Sometimes momentum can’t be regained after poor management and governance issues — and a great ministry flounders and is lost to Christ’s cause.

By Ronald E. Keener

Two years ago, July 9, a hastily called meeting of  board members of the Crystal Cathedral Ministries was held, and while Senior Pastor Robert Anthony Schuller was a bit mystified, he wasn’t alarmed. At the end of that meeting, where his siblings and father had majority votes, he would no longer be speaking from the pulpit. He had been effectively fired.

The troubles of the Garden Grove, CA church only grew from there, not the least of which are unpaid bills to some 185 vendors. For reflection on this ministry, and its Hour of Power, I went to a consultant on media and broadcasting, who shared this analysis:

“The single biggest issue at the Crystal Cathedral is the lack of foresight. The irony is that in his younger days, Dr. [Robert H.] Schuller was a visionary. Who would have thought a “drive-in church” would have worked? His innovations, his commitment to originality, and his foresight made the church and media ministry one of the best known in the world.

“The problem is that for all the vision of the early years, once success happened, they hunkered down and shut off the very innovation that created that success to begin with. It’s not that different from many secular companies, in the sense that the bold innovation and original thinking that put them on the map, gets shoved aside once it actually succeeds. They missed the dramatic culture changes that have transformed churches and ministries around the world:

“1. Demographics shifted and yet the church continued to focus only on the older audience. They incorrectly assumed that the older audience of the 1970s is pretty much the same as the older audience of today. What they missed is that every generation communicates differently. My parents were letter writers. I’m an email user. My daughters use text messaging and Facebook. The church lost the vital connection with future partners and donors.

“2.  They refused to see the value shift. The porcelain sparrows and eagle figurines that they used for years as donor gifts got old really fast, and yet they continued sending them out. I know of one partner who wrote: ‘Please stop sending me those porcelain birds. My cabinet is filled with them and I don’t have a place for any more.’ They failed to explore new donor development options.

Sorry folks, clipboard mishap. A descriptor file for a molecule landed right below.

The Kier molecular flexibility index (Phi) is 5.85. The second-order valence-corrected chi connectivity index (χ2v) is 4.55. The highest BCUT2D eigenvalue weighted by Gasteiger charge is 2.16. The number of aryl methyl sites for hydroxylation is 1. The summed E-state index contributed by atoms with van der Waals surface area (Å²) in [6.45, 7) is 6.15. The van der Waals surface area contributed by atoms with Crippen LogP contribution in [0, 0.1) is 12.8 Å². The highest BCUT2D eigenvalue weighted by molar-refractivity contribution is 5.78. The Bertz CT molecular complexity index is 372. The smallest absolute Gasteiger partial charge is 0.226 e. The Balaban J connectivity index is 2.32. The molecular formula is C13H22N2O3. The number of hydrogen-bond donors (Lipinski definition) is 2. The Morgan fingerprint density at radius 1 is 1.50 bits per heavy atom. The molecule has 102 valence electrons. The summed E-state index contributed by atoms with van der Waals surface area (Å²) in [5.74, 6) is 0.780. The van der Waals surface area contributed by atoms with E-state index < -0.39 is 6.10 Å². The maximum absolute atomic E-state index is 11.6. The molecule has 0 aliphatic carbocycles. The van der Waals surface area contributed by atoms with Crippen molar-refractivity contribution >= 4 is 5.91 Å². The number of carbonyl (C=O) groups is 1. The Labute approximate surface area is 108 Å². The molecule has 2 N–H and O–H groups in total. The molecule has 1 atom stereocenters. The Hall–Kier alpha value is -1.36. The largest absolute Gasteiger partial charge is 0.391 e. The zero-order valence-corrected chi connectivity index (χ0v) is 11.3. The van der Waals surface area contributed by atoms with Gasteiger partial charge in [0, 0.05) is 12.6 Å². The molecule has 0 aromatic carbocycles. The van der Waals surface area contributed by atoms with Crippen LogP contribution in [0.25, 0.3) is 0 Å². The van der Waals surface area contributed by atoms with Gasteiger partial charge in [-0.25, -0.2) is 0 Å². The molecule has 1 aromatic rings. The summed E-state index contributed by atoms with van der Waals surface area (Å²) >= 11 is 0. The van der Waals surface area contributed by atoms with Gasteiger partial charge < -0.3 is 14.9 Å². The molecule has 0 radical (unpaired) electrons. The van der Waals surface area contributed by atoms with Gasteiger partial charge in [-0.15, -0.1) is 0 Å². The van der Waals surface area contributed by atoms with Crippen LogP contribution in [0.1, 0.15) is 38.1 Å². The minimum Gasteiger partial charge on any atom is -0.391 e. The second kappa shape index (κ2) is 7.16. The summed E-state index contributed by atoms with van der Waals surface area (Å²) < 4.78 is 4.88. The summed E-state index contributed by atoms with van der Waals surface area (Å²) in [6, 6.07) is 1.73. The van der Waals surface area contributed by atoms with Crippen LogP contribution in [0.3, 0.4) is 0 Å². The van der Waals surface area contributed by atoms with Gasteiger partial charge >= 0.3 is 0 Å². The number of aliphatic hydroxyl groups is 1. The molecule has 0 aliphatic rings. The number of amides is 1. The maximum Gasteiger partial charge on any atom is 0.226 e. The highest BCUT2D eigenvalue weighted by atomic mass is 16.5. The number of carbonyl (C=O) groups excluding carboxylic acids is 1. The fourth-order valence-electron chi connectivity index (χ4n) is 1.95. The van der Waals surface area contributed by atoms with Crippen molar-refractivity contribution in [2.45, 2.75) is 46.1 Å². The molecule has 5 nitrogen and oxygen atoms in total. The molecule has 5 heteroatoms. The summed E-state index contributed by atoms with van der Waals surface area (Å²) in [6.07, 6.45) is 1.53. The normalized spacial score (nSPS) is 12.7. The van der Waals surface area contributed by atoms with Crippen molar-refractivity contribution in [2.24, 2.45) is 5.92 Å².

“3.  One of the biggest shifts we’re seeing in ministry is pastors focusing less on positive thinking and more on expository, biblical preaching. The age of ‘pastor as motivational speaker’ is coming to an end. Robert A. Schuller was on the leading edge of this new thinking, and tried to focus his messages on serious, biblical preaching. But those in leadership didn’t share his foresight.

“4. Second generation leadership is dramatically different from first-generation leadership. As a result, when Robert A. Schuller took over as pastor, he should have brought in a new leadership team that would be more responsive to his own leadership style and vision. But the existing leadership team was mostly made up of family — either children or spouses of children. So he really couldn’t change anything. As a result they didn’t understand him or his vision and immediately started to undermine his goals.

“Was the son the answer? We’ll never know. First, he was the ‘Prince Charles of Christian Television.’ When his father finally allowed him to step up, it was too late for the transition to work. Second, he understood that change needed to happen, but the leadership team was too blindly loyal to Dr. Schuller, so they fought the changes that were desperately needed. Rather than take a chance on change, they dug in and defended their bad ideas and failed strategy.

“The question is, can the ministry be saved? I seriously doubt it. Today, a new generation of younger pastors has embraced the same type of innovative thinking that Dr. Schuller used to build the Crystal Cathedral. Their ideas are changing the Christian landscape, they’re focusing more on the Bible, and they’re using social media to connect to today’s culture.
“The debt is monstrous. It’s not the economy, because it’s been happening for a long, long time.  One thing I’ve learned over the years is that donors don’t give to pay down debt. They give to make a powerful vision happen.”

Today, the son is engaged in a media communications company that prospers, and the grandson has his own emergent congregation. Why look back? Hubris triumphs when vision is lost.



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